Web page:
Gigabyte P34G v2 review
14 in 1,920x1,080 display, 1.7kg, 2.4GHz Intel Core i7-4700HQ, 8.00GB RAM, 128GB disk, Windows 8.1
Most gaming laptops are hulking desktop replacement systems, convenient if you want to move from room to room, but too big and heavy to travel with. The Gigabyte P34G v2 breaks the mould. It weighs just 1.7kg, but is equipped with an Intel Core i7 processor and dedicated Nvidia GPU that'll play the latest 3D games without any fuss. It also has a dual-band 802.11ac Wi-Fi adaptor, so you can use it to achieve wireless speeds close to that of a wired 10/100 Ethernet connection if you have a compatible router. This is particularly important for those keen on their online games.
The P34 isn't very attractive, particularly when open. This is largely due to the laptop's awkwardly angular silver body. The matt lid and bottom improve matters when the laptop is shut, at least. While there's plenty of room on the wrist rest and the centrally positioned touchpad is pleasingly symmetrical, we weren't too keen on the loose and rattly feel of the flat, widely spaced keys. However, we were able to type rapidly and accurately once we'd spent a few minutes getting used to their positioning and feel.
The touchpad and its buttons are functional, if not astonishingly responsive, and it's a little too easy to accidentally brush the touchpad with the edge of your palm when typing or using the WASD keys for gaming. You'll most likely want to disable the pad and use a USB mouse, and probably an external keyboard as well, when playing games.
In our standard laptop gaming graphics test, which involves running Dirt Showdown at a resolution of 1,280x720 with 4x anti-aliasing and High quality settings, the laptop managed a blistering 92.2fps. Since that test wasn't stretching the laptop, we also ran our desktop PC gaming tests. In Dirt Showdown at Ultra quality and a resolution of 1,920x1,080, we saw a frame rate of 41.8fps. That's better than many desktop PCs manage. We were even more impressed when the laptop managed a fairly playable frame rate of 29fps in Crysis 3 at 1,920x1,080 and High quality settings. However, we'd recommend dropping the quality to Medium to ensure smoother gameplay, as the minimum frame rate at High settings dropped to a jerky 21fps at times.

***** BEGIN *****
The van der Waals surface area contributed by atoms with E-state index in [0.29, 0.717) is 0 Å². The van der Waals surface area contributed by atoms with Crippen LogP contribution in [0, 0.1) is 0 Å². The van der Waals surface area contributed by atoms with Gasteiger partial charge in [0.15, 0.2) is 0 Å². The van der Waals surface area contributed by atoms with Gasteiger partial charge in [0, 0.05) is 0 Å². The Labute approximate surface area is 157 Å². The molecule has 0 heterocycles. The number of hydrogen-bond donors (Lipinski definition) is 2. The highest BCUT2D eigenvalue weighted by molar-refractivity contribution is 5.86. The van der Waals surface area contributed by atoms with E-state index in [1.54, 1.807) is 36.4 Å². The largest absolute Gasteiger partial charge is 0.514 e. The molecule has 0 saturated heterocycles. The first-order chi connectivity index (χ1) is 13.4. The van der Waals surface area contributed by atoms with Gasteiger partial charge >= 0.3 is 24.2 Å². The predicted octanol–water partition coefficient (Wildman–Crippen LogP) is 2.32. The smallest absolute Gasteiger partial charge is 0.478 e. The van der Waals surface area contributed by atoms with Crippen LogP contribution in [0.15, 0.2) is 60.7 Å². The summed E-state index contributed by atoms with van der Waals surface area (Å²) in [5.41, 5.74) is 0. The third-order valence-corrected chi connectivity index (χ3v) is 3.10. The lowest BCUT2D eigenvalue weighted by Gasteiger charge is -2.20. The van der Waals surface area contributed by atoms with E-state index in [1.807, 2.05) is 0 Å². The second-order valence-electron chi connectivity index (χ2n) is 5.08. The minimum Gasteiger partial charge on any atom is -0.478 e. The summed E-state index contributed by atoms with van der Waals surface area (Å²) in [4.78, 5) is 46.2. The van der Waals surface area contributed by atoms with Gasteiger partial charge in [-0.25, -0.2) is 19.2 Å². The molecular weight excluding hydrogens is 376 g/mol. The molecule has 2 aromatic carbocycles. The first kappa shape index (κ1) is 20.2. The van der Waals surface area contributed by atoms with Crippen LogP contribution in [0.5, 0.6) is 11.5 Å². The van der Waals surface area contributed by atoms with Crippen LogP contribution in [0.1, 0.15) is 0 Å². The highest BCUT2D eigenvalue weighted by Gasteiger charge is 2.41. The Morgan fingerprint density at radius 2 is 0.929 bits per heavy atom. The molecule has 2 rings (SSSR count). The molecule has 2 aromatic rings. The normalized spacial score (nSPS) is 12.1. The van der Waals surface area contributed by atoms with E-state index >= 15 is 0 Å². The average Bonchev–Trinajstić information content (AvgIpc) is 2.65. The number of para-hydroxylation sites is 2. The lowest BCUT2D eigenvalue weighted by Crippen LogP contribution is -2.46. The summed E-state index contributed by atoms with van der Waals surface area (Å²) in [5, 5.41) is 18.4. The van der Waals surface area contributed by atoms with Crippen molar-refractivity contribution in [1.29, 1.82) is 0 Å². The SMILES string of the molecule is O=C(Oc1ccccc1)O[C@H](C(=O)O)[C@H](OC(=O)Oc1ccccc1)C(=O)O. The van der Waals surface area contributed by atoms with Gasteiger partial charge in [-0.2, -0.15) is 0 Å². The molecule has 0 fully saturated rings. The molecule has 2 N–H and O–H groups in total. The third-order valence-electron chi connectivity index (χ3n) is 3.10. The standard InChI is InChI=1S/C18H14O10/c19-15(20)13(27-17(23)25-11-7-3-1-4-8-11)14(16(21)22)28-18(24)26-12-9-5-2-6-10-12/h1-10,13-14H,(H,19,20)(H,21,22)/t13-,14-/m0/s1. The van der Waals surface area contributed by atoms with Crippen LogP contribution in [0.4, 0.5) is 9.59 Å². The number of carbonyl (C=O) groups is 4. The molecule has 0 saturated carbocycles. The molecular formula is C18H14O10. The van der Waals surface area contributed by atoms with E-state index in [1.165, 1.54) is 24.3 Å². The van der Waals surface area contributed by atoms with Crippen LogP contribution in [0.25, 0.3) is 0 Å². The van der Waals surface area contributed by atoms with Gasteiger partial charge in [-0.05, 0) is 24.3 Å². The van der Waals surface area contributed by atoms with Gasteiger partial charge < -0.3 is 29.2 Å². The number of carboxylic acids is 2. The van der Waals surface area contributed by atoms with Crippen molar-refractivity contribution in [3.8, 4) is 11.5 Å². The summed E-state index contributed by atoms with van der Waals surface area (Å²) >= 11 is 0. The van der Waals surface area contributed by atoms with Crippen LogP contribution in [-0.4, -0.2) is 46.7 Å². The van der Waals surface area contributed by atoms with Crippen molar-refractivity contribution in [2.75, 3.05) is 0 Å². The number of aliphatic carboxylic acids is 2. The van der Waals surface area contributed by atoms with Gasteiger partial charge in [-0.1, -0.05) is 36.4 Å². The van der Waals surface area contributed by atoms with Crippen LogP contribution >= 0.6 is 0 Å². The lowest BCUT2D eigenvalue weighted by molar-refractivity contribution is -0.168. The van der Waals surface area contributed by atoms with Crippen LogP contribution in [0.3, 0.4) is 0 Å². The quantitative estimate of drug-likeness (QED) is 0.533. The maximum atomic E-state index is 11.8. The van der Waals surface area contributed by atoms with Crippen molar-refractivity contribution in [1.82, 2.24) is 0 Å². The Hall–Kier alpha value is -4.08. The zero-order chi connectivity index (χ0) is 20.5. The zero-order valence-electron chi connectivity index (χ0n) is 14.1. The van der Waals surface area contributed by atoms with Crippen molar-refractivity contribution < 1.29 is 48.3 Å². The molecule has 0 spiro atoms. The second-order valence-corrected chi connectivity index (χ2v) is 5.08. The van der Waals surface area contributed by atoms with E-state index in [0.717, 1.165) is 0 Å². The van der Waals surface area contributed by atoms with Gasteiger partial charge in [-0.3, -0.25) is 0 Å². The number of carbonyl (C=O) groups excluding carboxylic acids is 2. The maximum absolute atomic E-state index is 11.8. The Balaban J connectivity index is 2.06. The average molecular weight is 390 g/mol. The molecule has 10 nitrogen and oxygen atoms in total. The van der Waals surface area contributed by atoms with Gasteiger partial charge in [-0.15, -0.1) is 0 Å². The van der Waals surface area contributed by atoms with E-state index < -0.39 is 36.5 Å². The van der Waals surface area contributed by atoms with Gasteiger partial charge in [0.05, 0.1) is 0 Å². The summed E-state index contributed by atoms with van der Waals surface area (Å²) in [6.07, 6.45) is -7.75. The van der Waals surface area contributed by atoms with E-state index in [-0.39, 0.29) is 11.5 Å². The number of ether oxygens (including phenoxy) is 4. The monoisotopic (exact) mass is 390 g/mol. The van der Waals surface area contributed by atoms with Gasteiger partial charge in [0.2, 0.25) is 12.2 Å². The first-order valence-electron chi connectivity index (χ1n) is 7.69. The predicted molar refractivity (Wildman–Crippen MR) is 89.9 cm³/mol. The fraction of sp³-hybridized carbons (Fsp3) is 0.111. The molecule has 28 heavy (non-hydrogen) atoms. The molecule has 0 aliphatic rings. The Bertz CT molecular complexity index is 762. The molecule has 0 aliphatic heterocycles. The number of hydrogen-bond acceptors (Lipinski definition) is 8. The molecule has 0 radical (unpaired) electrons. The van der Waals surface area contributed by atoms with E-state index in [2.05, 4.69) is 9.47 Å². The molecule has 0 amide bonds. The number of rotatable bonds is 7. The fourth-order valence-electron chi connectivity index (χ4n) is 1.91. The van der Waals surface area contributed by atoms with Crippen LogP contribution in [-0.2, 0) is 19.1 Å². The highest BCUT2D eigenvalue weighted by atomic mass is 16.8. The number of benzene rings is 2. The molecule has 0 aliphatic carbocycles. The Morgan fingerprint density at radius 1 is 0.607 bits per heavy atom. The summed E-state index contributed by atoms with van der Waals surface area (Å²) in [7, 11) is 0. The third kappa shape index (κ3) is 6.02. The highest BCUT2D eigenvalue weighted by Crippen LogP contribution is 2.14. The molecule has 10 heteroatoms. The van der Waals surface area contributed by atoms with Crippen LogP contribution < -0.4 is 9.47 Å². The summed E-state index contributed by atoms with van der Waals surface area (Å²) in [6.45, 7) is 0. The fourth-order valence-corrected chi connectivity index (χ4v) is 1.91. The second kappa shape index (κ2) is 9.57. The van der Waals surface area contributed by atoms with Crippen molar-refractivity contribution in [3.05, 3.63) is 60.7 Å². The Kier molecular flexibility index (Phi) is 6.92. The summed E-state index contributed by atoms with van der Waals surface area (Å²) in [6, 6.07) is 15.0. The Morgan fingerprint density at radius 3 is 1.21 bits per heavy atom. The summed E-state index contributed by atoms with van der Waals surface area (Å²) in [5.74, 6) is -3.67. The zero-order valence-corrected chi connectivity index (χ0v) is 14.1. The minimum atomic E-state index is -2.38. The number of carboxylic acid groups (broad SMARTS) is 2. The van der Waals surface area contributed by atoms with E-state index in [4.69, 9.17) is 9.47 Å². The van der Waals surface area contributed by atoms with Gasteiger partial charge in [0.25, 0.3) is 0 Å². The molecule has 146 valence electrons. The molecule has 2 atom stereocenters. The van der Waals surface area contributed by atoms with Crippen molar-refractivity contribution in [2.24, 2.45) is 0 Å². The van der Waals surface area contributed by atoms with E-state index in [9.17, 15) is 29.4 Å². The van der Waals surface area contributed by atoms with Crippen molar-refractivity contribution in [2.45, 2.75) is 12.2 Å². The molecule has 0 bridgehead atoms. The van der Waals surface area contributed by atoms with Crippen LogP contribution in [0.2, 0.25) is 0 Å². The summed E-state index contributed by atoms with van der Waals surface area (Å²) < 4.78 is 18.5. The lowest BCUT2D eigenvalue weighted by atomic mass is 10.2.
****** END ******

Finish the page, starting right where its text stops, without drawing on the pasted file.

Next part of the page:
When the graphics processor is working hard, the laptop is incredibly noisy, due to the high-pitched whirring of its fans. The area to the rear of the keyboard becomes very warm and the laptop draws a huge 92W of power under load. However, when you're just using normal desktop applications rather than gaming, the laptop remains cool, quiet and pulls an unremarkable 14W, aided by it switching automatically from dedicated to on-chip graphics when 3D power isn’t needed.
Although the laptop's graphics capabilities are its crowning glory, it's also highly specified elsewhere. The P34G has a quad-core 2.5GHz Intel Core i7-4710HQ processor and 8GB of RAM, which gives it plenty of raw power. There's room for a second RAM module, too, and the memory slots can be accessed by removing a single screw at the base of the laptop. In our application benchmarks, the laptop managed an overall score of 88 and performed particularly well in our challenging multitasking tests. All this power comes at the expense of battery life, however. In our light-use test, the laptop lasted for five hours and 25 minutes. This is fine if you'll mainly be using the P34G as a desktop replacement for occasional travel, but it's not ideal if you need to work on the move.
With our colour calibrator, we measured the laptop's matt 14in 1,920x1,080 display as having a fantastic contrast ratio of 1121:1 and a decent black level of 0.24cd/m2. In our colour accuracy tests, the screen's 88.3% coverage of the sRGB colour gamut is far better than that of most laptops. We were a little disappointed by the matt screen's dull, slightly gritty texture, but despite this it's one of the better laptop displays we've seen. The screen is a little small for 3D FPS games, particularly when the action becomes intense, so a good monitor is a worthwhile addition for long gaming sessions.
The integrated speakers are a little tinny and lack bass, which is par for the course for laptop speakers. They're not terribly loud, either, but the limited mid-range and treble frequencies they can reproduce are all clear and we didn't encounter any distortion at even full volume. You'll want to use headphones or speakers to give games the impact they deserve.
If you want to connect the laptop to a TV or add a second monitor to work on, the P34G has both an HDMI output and a VGA output. There's also a Gigabit Ethernet port, two USB ports, two USB3 ports and a memory card reader that supports SDXC cards. There's no optical drive, which is usual for a laptop this slim, but the 1TB hard disk gives you plenty of room for your downloads. While the hard disk isn't as easily accessible as the memory slots, getting at it is still a relatively simple matter of removing a few screws to lift away the laptop's bottom cover, so you'll be able to upgrade in the future easily enough.
The Gigabyte P34G v2 gives you a lot of power for under £1,000, and it's definitely one of the lightest gaming laptops we've ever seen. However, if you're not interested in gaming and would prefer instead to be able to use your laptop on the move all day, you'd be better off with the Best Buy-winning Asus Zenbook UX302 with its longer battery life and lighter chassis.